Grubby Trumpy

A cybercriminal gang is threatening a ransomware attack on New York celebrity lawyer Allen Grubman’s firm Grubman, Shire, Meiselas and Sacks (GSMS). They’ve doubled their ransom demand to $42 million and have promised to publish compromising information on A-list stars including President Trump, according to reports.

I’ve been able to get my hands on some of the Trump files. Most include complaints about fast food orders that skimped on the French fries. But there were a few other interesting correspondences.

December 15, 2000: Hi Grubby, I’m sorry to keep asking you this but do you spell lawyer with one or two Ws?

November 9, 2001: Eric is out of my will until he gets his SAT scores above 100.

August 8, 2003: I can assure you, the countless letters, videos, audio tapes and 53 signed affidavits are all lies. And I had no idea there was a hooker sending text messages to Page Six from my Mar a Lago bedroom closet.

June 8, 2008: It’s very simple: I didn’t pay my cleaning lady for three months because I had lost confidence in her ability to dust.

September 12, 2011: Quick question. My iPhone doesn’t work. I dropped it in the toilet again. Can we sue Apple?

February 7, 2012: If my cook sculps cows out of Spam, can we then call them Trump Steaks?

May 8, 2015: Important!!! Cease Trump Tower eviction proceedings immediately for Skippy Putin. I had no idea who his older brother was.

January 12, 2016: I need to know something very quickly, and this is purely hypothetical. Say I’m standing in the middle of Fifth Avenue and shoot somebody. From a legal standpoint, can I deduct the bullets as a business expense?

July 10, 2018: Allen, check your law books and the Constitution again. There has to be a way to change “In God We Trust” to “In Trump We Trust.”

January 3, 2020: I’m just spit balling here but can I pardon myself now for anything I’m convicted of after I leave office?

Ben Alper writes for late night talk show hosts, comedians and things. He is the author of “Thank You for Not Talking: A Laughable Look at Introverts.”

Our Mad-Scientist-in-Chief May Be On To Something

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Sure, injecting disinfectant into the body as suggested by President Trump might cause 99 or 100 percent of sick patients to die, but as he says, isn’t it worth taking a chance?

And while we’re on the subject, why aren’t we testing other household cleaning products. One person’s (or practically everyone’s) lethal prescription could be another’s medical breakthrough.

Think of the possibilities:

  • Scrubbing Bubbles has products that clean everything, from your toilet to your shower. It only makes sense that one of them could put the shine back in your liver.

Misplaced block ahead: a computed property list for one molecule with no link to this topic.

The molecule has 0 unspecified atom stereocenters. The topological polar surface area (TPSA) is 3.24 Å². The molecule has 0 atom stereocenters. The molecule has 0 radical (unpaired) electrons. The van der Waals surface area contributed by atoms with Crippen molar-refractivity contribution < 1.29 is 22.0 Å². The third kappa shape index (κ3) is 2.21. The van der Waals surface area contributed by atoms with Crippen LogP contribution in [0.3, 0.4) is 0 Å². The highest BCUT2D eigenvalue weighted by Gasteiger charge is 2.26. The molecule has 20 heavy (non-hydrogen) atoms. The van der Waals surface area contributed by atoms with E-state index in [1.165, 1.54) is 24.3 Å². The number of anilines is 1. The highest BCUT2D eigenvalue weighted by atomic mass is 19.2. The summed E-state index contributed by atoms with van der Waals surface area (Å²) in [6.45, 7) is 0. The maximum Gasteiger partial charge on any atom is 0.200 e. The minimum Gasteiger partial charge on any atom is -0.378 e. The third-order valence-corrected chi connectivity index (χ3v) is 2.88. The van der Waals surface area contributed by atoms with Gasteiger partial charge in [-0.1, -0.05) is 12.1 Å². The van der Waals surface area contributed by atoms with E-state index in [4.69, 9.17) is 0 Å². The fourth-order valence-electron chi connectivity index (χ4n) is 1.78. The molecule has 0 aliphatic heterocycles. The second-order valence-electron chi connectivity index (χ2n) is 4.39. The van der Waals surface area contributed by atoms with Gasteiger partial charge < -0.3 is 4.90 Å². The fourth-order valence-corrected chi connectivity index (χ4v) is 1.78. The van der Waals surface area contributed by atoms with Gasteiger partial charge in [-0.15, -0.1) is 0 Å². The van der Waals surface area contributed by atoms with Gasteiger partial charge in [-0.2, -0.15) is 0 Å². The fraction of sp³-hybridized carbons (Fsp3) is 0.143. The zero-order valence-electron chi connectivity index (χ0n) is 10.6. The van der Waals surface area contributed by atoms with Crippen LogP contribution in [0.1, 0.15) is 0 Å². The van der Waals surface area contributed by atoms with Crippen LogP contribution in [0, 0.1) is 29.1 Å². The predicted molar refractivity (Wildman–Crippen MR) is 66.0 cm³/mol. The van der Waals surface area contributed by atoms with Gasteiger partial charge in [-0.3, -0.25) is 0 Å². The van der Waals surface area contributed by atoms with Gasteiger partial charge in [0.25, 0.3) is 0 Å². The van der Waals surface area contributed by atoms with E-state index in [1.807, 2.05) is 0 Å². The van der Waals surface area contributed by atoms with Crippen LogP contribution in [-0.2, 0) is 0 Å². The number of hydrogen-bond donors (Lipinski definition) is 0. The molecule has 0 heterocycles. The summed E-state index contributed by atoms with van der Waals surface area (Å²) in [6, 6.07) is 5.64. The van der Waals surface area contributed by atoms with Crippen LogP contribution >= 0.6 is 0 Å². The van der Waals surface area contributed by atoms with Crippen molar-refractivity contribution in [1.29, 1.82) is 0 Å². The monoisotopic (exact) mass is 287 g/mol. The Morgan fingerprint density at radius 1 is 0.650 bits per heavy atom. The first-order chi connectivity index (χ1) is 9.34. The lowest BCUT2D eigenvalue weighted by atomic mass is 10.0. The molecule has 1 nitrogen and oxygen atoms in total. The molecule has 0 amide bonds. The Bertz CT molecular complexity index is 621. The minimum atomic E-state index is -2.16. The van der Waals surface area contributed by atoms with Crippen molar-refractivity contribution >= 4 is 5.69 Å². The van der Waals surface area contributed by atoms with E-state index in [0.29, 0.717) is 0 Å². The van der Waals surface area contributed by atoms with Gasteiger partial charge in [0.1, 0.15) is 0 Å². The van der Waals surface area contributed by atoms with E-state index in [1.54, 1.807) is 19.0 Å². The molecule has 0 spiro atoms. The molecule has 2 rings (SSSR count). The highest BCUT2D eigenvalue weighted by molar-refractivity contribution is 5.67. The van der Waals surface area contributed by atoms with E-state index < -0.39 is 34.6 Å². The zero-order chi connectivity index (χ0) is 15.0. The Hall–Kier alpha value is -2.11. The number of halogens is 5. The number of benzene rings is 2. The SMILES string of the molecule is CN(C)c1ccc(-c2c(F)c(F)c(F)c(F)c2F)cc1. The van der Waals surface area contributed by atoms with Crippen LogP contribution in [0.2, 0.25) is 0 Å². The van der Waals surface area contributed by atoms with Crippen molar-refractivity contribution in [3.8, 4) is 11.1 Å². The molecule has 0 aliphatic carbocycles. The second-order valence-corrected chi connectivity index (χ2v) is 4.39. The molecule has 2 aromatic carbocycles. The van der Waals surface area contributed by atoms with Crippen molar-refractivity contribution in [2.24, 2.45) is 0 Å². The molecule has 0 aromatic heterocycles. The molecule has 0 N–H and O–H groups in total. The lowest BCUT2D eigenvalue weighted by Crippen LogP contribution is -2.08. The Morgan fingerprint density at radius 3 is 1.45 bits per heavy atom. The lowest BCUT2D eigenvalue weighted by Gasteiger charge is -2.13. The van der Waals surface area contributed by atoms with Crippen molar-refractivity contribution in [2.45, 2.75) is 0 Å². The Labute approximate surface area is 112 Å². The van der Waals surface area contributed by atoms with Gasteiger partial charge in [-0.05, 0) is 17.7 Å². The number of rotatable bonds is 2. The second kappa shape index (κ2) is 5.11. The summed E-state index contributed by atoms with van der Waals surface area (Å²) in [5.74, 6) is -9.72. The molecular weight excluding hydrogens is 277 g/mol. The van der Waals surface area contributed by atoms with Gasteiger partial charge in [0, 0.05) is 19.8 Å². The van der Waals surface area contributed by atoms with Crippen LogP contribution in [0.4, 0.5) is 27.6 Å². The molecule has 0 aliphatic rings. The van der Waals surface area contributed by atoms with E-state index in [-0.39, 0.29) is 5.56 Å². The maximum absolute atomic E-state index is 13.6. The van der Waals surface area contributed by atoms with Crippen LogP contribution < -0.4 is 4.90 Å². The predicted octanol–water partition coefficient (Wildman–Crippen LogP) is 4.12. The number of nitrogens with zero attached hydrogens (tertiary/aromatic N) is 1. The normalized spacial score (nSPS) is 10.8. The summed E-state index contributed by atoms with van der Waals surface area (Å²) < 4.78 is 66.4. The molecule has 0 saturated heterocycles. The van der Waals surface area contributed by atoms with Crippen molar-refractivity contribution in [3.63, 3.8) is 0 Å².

• Why spend countless dollars on surgery when a simple application (or two) of Drano can instantly clear a clogged heart valve?
  • Do you know who really benefits from cataract surgery? The insurance companies. Perhaps that’s why none of them will pay for a simple squirt of Windex.

I’m not criticizing Dr. Fauci. I’m sure he’s a qualified immunologist. But has he, like President Trump, watched countless hours of Fox News hosts pitch insightful softball questions at some of the world’s great medical minds like Doctors Oz, Drew and Phil?

The president may not have a medical degree or know the difference between a ventilator and a George Foreman grill, but as he says, “I like this stuff. I really get it.” That’s enough medical knowledge for me. After all, whom would you rather be examined by: a doctor who is totally familiar with every part of the anatomy—even the ones you hardly ever use—or a clinician whose great instincts tell him your heart is located somewhere in your upper torso?

Let’s support the president. Be open minded the next time he says, “That guest with the tin-foil hat who Judge Jeanine interviewed said chugalugging Pine-Sol will kill the coronavirus. Isn’t it worth a try?”

After all, who wouldn’t want their corpse to have a forest green scent?

Ben Alper writes for late night talk show hosts, comedians and things. He is the author of “Thank You for Not Talking: A Laughable Look at Introverts.”

No Representation Without Self-Gratification — Election Commission Meeting Interrupted by Man Masturbating on Zoom

nakedman_02A virtual meeting of the Indiana Election Commission on the Zoom online video platform was disrupted by a video of a man masturbating.

I realize that every voice in a democracy should be heard. But should we respect every comment, cry and groan?

And what was this guy, who obviously cares about election procedures, thinking about while polishing his banister? It’s certainly something to ponder the next time your caressing hand so gently inserts your vote into a ballot box.

This is not to imply that self-pleasuring people cannot have valid opinions about important issues of the day. In fact, I have to give this man some credit. Many people are too lazy to even vote. This bishop choker not only attended the meeting but “took over the single screen shared among commission members, numerous state and county election officials and members of the media.” Less civic-minded citizens have skipped elections to stay home and wax their cars.

Maybe it’s time we start giving some — not all — public turtle burpers their due. Some may have deep-seated problems that require tons of professional help. That does not mean, aside from their uncontrollable libidos, they aren’t standup citizens who care about their country.

The next time your online city council meeting is interrupted by a heavy-breathing man cuffing his carrot, don’t be outraged, don’t be repulsed, don’t insist the self-abusing scoundrel should not count as part of a quorum. Simply look away and say, “Thank you for your service.”

Ben Alper writes for late night talk show hosts, comedians and things. He is the author of “Thank You for Not Talking: A Laughable Look at Introverts.”